If wind power is so unreliable, doesn’t replace power plants, and promises to have many siting restrictions, why would anyone support it? Perhaps the most reliable method of analyzing a government project is the old standby: follow the money trail. While no estimates have surfaced regarding the costs of this project nationally, we can look at Arkansas as representative of the country and use it to determine how much money will be spent to meet the needs of this junk science. You may recall that Arkansas, which represents about one percent of the energy equation, requires 3,516 1.5-megawatt turbines to produce the required capacity for that state’s “renewable” energy. The average cost of wind turbine generators is about $1.5 million per megawatt. Catch your breath and do the math: $7.9 billion. And that’s just Arkansas! Nationwide the taxpayers would need to cough up $790 billion to implement this scheme. In 1991, the Interstate Highway System was considered complete at a cost of $129 billion. Taking into account inflation since 1991, the proposed cost of wind power would be over 4 times the cost of the interstates.
You may wonder, “If wind turbines aren’t useful as a source of power, why were so many being built even before the House passed its legislation?” The answer is government subsidies.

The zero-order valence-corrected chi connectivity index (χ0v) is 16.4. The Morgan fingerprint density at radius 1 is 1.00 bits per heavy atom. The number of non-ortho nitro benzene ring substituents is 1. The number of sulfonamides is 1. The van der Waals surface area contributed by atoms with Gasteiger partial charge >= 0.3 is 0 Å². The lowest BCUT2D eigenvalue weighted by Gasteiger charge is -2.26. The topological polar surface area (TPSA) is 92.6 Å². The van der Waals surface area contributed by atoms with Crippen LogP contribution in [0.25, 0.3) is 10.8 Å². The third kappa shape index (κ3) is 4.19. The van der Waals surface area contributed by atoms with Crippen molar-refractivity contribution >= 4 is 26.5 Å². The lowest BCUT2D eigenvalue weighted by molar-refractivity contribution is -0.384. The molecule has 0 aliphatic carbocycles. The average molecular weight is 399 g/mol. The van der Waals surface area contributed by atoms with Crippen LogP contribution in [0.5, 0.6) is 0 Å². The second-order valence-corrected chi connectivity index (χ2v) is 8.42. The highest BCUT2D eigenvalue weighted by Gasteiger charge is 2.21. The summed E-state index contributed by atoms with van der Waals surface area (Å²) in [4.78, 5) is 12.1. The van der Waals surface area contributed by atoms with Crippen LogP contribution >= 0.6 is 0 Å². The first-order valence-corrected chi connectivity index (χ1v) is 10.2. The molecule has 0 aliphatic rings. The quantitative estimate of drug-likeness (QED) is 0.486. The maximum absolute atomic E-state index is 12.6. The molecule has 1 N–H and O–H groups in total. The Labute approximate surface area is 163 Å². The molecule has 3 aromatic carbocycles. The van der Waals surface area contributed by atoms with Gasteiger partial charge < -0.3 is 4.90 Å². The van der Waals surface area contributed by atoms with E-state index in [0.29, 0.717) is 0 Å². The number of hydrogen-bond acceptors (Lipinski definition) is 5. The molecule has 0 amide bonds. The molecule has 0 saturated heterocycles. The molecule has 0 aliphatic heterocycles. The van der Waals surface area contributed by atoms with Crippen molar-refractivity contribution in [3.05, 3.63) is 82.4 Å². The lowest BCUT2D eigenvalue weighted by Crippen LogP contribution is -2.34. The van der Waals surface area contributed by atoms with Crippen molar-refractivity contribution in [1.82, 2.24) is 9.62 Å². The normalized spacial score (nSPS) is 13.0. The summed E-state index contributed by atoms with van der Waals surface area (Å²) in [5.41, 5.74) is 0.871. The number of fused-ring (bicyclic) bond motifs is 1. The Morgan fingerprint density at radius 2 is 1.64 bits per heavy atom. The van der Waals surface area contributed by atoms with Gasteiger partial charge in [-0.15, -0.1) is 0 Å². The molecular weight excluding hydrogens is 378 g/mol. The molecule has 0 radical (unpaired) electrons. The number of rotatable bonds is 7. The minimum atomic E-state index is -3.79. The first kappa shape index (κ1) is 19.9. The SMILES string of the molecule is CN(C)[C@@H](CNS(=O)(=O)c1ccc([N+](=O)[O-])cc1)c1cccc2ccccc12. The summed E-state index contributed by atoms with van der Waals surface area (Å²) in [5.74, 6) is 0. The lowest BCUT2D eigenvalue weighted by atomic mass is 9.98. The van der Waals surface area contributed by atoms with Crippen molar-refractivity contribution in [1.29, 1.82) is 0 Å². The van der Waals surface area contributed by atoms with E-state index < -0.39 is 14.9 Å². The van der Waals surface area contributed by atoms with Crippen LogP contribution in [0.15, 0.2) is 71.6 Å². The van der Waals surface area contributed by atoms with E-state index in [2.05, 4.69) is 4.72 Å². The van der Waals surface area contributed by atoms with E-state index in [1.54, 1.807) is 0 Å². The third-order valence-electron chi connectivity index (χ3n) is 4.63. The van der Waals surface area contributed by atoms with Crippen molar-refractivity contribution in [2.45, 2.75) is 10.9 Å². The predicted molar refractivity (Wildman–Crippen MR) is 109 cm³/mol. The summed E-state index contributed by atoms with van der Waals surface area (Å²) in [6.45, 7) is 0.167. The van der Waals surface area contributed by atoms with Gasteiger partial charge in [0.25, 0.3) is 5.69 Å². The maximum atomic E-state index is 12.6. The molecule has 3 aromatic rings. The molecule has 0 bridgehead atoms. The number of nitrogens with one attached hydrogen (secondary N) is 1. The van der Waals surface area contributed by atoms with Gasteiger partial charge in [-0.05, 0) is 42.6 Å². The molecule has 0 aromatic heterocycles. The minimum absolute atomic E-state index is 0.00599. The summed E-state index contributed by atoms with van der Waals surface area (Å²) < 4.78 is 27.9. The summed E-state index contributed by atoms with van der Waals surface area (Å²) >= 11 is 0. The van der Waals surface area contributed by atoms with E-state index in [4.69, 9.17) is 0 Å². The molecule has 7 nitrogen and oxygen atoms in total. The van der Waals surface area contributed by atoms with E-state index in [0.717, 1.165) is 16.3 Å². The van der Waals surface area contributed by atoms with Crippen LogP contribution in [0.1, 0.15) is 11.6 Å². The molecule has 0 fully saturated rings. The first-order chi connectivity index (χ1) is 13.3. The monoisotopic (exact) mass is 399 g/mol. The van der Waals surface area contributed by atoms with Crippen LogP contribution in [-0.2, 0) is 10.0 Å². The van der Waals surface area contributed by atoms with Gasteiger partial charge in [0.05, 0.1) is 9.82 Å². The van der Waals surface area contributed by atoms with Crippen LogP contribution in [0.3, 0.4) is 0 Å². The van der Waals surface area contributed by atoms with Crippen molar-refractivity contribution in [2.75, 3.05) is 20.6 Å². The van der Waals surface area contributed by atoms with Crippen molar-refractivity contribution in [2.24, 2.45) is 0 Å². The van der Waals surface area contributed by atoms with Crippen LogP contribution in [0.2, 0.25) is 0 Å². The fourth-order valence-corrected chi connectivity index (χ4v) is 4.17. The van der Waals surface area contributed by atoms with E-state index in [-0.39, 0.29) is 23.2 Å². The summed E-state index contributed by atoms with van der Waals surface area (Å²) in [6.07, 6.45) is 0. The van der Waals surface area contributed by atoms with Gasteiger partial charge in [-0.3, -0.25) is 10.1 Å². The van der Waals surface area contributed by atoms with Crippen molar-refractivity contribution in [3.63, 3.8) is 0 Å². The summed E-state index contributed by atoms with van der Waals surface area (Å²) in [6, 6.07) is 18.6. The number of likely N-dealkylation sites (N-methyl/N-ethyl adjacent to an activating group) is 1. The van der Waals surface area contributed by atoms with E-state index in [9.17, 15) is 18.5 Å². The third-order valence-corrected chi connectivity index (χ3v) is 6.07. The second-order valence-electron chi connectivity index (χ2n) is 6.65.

A case study of how wind power is dependent on government subsidies and dictates is the Cape Wind project, a proposed wind-turbine complex slated to be built offshore from Cape Cod in Nantucket Sound. That project became notorious because of opposition from ultra-liberal U.S. Senator Edward Kennedy, who was not concerned about the cost but didn’t want the view from his yacht infringed upon. David G. Tuerck, executive director of the Beacon Hill Institute, analyzed the pro forma information on the project and noted: “What we found was quite re-
markable. Cape Wind stands to receive subsidies worth $731 million, or 77 percent of the cost of installing the project and 48 percent of the revenues it would generate.” This project was given final approval by the State of Massachusetts last March, and is now awaiting other govern-
Without government interference in the marketplace, wind power would be a relic for our historical entertainment. Do U.S. congressmen have any idea of the physical realities of what they have just voted for or its costs or consequences? Obviously not. Guess it’s time we told them. ■
*See a wind map at hhtp://www.bergey.com/Maps/USA.Wind.Lg.htm